Back to Top
Skip to main content
 
 
 
Advanced Multi-Dimensional Capacitance Sensors Based Multiphase Mass Flow Meter to Measure and Monitor Offshore Enhanced Oil Recovery Systems
Project Number
DE-FE0031858
Last Reviewed Dated
Goal

The goal of this project is to extend the use of Multi-Dimensional Electrical Capacitance Volume Tomography (MD-ECVT) sensors for subsea oil and gas multiphase flow measurement to reduce subsea facility complexity, advance real-time remote monitoring of well fluids, and enable greater tieback to the surface production facility. This multiphase flow meter (MPFM) will also be tested in a relevant subsea environmental chamber to prove the mechanical integrity of the equipment in such an environment. Additionally, a data-sheet will be developed for the MPFM that is representative of field operating conditions and that offers a competitive advantage over existing MPFMs on the market for subsea applications.

Performer

Tech4Imaging — Columbus, OH 43220
The Ohio State University — Columbus, OH 43220
Accuflow — Bakersfield, CA 93313
 

Background

Current state of the art multiphase flow meter (MPFM) measurement for subsea has many drawbacks including high complexity, large size, low accuracy and consistency across many flow regimes and operating conditions, safety risks with radiation, and high cost (sometimes in excess of $1M for a single unit).

In contrast, the current state of the art for ECVT technology depicts an accelerated acceptance by the multi-phase flow community. Tech4Imaging (T4I), the sole proprietor of multi-dimensional ECVT technology, has advanced the technology in recent years to address practical applications that provide a viable means for gaining a unique understanding of various multi-phase flow scenarios. ECVT favorable features include its safety, fast imaging and measurement speeds, scalability to industrial size and conditions of pressure and temperature, flexibility for imaging complex geometries, low acquisition costs (projected $200–250k instead of $750–1,000k) and low operational cost. Additionally, ECVT sensors can be adapted to work in a wide array of industrial settings. Another application involved measuring mass flow rate and fluid dynamics of brine in a geothermal well with temperatures up to 250°C and pressures up to 300 psi. Furthermore, high-pressure flows are no longer an obstacle as ECVT sensors have been tested on a flow loop with over 5,000 psi pressure. These applications have been implemented by Tech4Imaging for customers in various multi-phase flow applications.
 

Impact

The single deployable commercial product produced will be an integrable part in reducing cost, increasing efficiency, and improving safety in Enhanced Oil Recovery (EOR) systems in subsea oil fields. Successful completion of this project would provide a cost-effective solution to EOR developers for deploying multiphase flow meters (MPFM) in remote subsea oil fields. MPFMs are critical sensors for determining when to transition to EOR, knowing what method of EOR to employ, monitoring efficiency of an existing EOR method, detecting water breakthrough, monitoring well aging, monitoring separator efficiency, and custody transfer.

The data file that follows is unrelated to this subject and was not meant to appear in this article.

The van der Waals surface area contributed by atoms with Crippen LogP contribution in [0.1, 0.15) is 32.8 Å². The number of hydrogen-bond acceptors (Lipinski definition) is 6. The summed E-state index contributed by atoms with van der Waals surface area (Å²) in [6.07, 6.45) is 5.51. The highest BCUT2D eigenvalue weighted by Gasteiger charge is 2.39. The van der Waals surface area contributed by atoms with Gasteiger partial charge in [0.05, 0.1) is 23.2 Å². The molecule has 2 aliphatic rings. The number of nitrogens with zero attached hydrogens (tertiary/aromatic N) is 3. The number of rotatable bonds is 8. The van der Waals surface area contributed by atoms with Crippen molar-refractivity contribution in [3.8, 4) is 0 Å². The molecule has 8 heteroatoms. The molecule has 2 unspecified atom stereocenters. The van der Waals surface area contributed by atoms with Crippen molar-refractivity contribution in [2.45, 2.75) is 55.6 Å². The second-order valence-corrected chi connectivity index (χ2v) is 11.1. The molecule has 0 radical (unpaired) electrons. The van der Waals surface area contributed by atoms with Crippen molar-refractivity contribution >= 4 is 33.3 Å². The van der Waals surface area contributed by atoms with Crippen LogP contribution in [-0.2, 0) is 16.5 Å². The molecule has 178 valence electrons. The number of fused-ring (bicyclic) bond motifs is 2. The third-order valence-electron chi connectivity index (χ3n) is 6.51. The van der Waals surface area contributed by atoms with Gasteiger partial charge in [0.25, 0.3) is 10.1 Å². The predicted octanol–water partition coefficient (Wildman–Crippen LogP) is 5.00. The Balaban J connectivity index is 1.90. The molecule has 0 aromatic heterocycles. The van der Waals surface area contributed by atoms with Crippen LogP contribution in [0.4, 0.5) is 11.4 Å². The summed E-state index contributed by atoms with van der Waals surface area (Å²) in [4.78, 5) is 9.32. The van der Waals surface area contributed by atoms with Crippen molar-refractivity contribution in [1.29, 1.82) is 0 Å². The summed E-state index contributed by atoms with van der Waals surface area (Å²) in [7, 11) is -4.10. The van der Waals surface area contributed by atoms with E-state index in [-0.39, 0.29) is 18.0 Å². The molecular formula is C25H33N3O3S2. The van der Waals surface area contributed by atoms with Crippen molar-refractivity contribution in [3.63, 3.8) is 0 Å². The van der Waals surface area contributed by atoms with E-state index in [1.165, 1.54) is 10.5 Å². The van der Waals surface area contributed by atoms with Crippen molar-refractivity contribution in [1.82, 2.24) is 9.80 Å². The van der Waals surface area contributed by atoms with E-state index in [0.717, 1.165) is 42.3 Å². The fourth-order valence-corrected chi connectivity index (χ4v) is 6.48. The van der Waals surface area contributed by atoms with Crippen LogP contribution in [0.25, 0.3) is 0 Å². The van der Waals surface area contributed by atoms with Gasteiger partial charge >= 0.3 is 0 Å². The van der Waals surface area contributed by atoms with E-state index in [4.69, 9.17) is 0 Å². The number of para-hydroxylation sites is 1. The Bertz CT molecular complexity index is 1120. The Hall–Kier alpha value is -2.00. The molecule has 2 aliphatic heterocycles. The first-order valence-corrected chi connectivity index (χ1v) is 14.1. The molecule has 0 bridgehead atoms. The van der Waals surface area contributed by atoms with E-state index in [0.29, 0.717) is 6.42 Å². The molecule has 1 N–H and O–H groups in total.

Accomplishments (most recent listed first)
  • Flow Loop
    • The flow loop has finished in the design stage.
    • Fabrication and acquisition of components is to start soon.
  • Sensor
    • First sensor design has been fabricated.
    • Tested up to 2,200 psi so far.
  • Electronic data acquisition system
    • New components for stabilized data.
    • Temperature sensors and thermal compensation for temperature-related drift have been implemented.
    • Design for C1D1 certified housing has begun.
    • Firmware has been updated to accommodate hardware changes.
  • Algorithm
    • Air-water capacitance behavior has been studied in depth. A theory about linearizing capacitance readings in air-water systems has been developed and is in the process of being proven via lab experiments. Results have shown promise at detecting objects falling through water and showing hold up distribution in bubble columns.
  • Software
    • An embedded system has been developed to interface with the DAS.
    • Communication includes Modbus and current loop.
    • Temperature compensation is performed in the embedded system.
  • Subsea Chamber
    • The subsea chamber has been designed.
    • Currently exploring methods of fabrication.
Current Status
  1. Electronic data acquisition system preparing for initial electrical certification
  2. Lab tests being conducted to verify theoretical predictions
  3. Entering build phase for flow loop
  4. Entering build phase for subsea chamber
  5. Second iteration of sensor is being designed for subsea performance
  6. Investigation of solid content and salinity on flow is ongoing. 
     
Project Start
Project End
DOE Contribution

$ 2,997,736.00

Performer Contribution

$ 2,423,913.00

Contact Information

NETL – William Fincham (William.Fincham@netl.doe.gov or 304-285-4268)
Tech4Imaging LLC- PI: Qussai Marashdeh (marashdeh@tech4imaging.com or 614-214-2655)